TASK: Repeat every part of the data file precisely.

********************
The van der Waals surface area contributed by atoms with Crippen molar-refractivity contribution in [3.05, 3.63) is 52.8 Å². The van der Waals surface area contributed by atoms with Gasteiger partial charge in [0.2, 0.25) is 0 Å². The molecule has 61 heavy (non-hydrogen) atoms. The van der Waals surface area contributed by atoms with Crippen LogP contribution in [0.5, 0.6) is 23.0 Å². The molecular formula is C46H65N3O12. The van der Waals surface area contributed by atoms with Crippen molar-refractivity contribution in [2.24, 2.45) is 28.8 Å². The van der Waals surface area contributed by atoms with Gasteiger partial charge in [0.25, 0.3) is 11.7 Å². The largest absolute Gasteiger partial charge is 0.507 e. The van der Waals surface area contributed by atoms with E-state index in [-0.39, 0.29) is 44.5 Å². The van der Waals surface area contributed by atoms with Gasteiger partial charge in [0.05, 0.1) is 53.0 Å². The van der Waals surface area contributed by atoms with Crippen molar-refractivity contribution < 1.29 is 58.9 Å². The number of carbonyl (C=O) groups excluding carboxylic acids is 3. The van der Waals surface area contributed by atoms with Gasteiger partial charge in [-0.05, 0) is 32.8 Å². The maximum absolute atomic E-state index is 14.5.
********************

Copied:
The van der Waals surface area contributed by atoms with Crippen molar-refractivity contribution in [3.05, 3.63) is 52.8 Å². The van der Waals surface area contributed by atoms with Gasteiger partial charge in [0.2, 0.25) is 0 Å². The molecule has 61 heavy (non-hydrogen) atoms. The van der Waals surface area contributed by atoms with Crippen LogP contribution in [0.5, 0.6) is 23.0 Å². The molecular formula is C46H65N3O12. The van der Waals surface area contributed by atoms with Crippen molar-refractivity contribution in [2.24, 2.45) is 28.8 Å². The van der Waals surface area contributed by atoms with Gasteiger partial charge in [0.25, 0.3) is 11.7 Å². The largest absolute Gasteiger partial charge is 0.507 e. The van der Waals surface area contributed by atoms with E-state index in [-0.39, 0.29) is 44.5 Å². The van der Waals surface area contributed by atoms with Gasteiger partial charge in [0.05, 0.1) is 53.0 Å². The van der Waals surface area contributed by atoms with Crippen molar-refractivity contribution < 1.29 is 58.9 Å². The number of carbonyl (C=O) groups excluding carboxylic acids is 3. The van der Waals surface area contributed by atoms with Gasteiger partial charge in [-0.05, 0) is 32.8 Å². The maximum absolute atomic E-state index is 14.5.